This week, representatives from countries around the world are gathered in Geneva to discuss the wildlife trade. The agenda ranges from rhinos to totoabas, but one of the hottest topics is ivory: Some 30,000 elephants are slaughtered for their tusks each year.
One thing that came up at the 66th meeting of the Standing Committee for the Convention on International Trade in Endangered Species of Wild Fauna and Flora (CITES) was whether to continue discussions about legalizing the ivory trade.
The United States, the European Union, Kenya, Uganda, and most other countries all argued that given the current poaching crisis it would be unproductive and dangerous to proceed with discussions about legalizing the ivory trade.
South Africa wanted to further ivory trade discussions. That’s because it believes that legalizing the trade will drive down prices by increasing the supply of ivory. Lower prices mean less incentive to poach. Many economists, however, reject this supply-and demand model as too simplistic.
A majority of Standing Committee members ultimately voted in support of a proposal to suspend discussions that could establish a mechanism to decide whether to legalize the trade. The discussion may be picked up again in September when all members of CITES meet in Johannesburg.
On Tuesday, South Africa also stood nearly alone in its opposition to ar resolution that lauded CITES for supporting the destruction of government stockpiles of ivory seized from poachers and traffickers. CITES and most countries believe that destroying illegal ivory is the best way to deter people from buying ivory products.
Public ivory destructions, usually by crushing or burning, have become an increasingly common way for governments to deal with their stockpiles of illegal ivory seized from traffickers. This is because it’s effective in preventing illegal ivory from re-entering the market—government stockpiles have been known to leak—and helps sends the message that ivory markets should be shut down.
But Thea Carroll, South Africa’s representative at the meeting, said, “South Africa is concerned about the negative consequences of destroying stockpiles.”
South Africa’s view is that destroying ivory increases its scarcity and therefore drives up prices. When ivory gets more valuable, poaching intensifies. Once again, many economists reject that reasoning.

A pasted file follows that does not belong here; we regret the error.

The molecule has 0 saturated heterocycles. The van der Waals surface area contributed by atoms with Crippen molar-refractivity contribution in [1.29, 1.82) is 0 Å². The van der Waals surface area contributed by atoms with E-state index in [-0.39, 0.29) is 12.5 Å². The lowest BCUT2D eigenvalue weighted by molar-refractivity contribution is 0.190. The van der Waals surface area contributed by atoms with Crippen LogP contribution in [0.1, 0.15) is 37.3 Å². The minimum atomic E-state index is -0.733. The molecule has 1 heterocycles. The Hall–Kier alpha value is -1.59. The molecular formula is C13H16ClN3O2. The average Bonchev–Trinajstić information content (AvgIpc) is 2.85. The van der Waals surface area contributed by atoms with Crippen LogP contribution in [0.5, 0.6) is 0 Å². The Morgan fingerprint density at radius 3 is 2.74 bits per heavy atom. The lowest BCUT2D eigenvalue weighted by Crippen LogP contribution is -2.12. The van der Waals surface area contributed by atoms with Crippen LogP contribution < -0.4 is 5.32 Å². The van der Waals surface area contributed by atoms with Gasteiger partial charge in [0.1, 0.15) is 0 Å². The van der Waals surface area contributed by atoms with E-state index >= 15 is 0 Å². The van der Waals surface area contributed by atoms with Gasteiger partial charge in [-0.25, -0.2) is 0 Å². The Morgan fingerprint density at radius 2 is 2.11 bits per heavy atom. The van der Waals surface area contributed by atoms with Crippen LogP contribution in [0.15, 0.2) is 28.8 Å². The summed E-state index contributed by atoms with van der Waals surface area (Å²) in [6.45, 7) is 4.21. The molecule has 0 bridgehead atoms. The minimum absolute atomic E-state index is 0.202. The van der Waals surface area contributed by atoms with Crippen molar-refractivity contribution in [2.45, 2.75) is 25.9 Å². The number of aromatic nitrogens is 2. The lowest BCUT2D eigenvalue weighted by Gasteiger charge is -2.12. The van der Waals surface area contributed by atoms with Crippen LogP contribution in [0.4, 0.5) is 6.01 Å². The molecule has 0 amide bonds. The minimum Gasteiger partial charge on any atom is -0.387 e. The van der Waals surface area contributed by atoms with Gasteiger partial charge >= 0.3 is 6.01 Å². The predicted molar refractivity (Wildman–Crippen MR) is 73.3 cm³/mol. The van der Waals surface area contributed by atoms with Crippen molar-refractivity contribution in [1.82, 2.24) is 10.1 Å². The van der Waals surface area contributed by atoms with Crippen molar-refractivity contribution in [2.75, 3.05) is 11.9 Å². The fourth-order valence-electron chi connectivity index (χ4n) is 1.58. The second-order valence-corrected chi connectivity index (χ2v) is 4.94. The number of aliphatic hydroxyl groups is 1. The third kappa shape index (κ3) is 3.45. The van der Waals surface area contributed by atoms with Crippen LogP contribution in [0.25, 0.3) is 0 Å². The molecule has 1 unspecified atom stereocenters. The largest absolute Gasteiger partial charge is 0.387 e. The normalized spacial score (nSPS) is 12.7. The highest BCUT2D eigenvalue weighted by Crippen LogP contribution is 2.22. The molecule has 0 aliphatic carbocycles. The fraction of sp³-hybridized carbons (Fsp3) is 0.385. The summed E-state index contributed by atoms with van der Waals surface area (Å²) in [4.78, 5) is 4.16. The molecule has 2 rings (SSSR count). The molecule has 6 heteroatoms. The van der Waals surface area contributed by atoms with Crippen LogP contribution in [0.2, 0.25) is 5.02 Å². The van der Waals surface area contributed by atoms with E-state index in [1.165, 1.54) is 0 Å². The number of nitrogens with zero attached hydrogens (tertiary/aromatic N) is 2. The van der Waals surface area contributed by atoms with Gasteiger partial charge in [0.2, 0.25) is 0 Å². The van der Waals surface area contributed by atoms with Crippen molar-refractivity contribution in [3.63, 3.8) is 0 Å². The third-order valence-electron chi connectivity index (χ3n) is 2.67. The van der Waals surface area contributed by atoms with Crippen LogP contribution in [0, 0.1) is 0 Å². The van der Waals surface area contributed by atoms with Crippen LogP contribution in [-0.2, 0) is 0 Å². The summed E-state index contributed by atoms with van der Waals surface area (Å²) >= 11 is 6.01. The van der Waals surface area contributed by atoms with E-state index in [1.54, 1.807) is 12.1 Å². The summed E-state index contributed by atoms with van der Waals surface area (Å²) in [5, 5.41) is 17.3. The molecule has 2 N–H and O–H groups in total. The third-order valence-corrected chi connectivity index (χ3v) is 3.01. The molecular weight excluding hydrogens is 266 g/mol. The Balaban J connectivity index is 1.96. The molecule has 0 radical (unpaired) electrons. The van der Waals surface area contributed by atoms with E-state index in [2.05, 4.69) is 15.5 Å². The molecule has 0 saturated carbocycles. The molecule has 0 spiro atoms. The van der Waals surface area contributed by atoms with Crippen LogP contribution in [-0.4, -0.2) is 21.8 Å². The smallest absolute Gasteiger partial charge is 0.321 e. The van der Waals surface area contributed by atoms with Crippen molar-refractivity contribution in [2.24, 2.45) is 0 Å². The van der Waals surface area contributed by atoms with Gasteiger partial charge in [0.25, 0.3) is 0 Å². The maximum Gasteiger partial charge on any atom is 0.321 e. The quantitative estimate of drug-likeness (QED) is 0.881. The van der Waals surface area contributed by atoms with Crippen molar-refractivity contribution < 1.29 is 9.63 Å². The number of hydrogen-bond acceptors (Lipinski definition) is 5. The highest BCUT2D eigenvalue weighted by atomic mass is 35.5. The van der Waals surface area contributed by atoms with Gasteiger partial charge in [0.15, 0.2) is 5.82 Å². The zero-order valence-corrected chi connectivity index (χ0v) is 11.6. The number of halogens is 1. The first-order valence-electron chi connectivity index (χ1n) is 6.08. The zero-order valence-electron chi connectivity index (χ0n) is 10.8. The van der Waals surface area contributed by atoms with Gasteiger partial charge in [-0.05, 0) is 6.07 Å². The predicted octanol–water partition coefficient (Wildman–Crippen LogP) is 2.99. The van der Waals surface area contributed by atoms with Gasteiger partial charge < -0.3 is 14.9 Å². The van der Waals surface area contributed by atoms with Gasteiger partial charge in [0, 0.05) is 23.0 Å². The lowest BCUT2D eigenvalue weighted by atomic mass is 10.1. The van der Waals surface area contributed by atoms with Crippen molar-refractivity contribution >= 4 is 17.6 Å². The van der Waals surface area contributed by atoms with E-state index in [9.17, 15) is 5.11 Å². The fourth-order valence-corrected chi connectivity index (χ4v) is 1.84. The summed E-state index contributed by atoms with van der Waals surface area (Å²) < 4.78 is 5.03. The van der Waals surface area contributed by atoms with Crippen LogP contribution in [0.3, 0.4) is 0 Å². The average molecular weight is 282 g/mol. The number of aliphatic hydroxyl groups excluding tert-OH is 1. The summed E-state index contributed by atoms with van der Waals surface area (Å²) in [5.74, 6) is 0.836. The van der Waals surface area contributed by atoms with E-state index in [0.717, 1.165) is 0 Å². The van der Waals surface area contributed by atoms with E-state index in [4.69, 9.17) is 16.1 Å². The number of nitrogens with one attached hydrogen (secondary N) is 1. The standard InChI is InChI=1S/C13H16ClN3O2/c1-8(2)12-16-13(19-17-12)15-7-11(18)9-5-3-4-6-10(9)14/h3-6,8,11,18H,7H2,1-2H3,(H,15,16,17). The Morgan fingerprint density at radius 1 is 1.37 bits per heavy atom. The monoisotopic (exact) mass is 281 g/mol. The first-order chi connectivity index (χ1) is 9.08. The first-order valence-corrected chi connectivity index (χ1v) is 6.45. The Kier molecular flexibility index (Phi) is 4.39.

Only Zimbabwe and Botswana spoke up in support of Carroll’s opposition to ivory stockpile destructions.
The three countries made a profit from their stockpiles in 2008 when CITES approved a one-time ivory sale to China and Japan. That move is widely believed to have spurred the current elephant poaching crisis, in which some 30,000 are killed each year.
Since 2011, there have been 11 ivory destruction events in 10 countries: Kenya, Gabon, the Philippines, India, United States, China (including Hong Kong), France, Chad, Belgium, and Portugal. Sri Lanka is planning an ivory crush for later this month, and the governments of Malawi, New Zealand, and Vietnam have voiced interest in destroying theirs, according to CITES.
CITES says that the trend can be attributed in part to its having encouraged stockpile destructions at its 2014 Standing Committee meeting.
But South Africa asserted on Tuesday that CITES acted out of turn by encouraging governments to destroy their ivory.
Several NGOs at the meeting also spoke out against South Africa’s position.
South Africa’s objection to destroying stockpiles “implies that the country endorses future trading of ivory,” said Will Travers, chairperson of the Species Survival Network, which coordinates with NGOs to secure CITES protections for plants and animals that are bought and sold around the world.
The European Union, speaking for the majority, said that any discussion of a legal trade in ivory should be taken off the table for at least the next four years. “We should concentrate instead on poaching and the war on poaching,” Zoltán Czirak, the EU representative, told the committee.
This article was first published by National Geographic on 13 Jan 2015.
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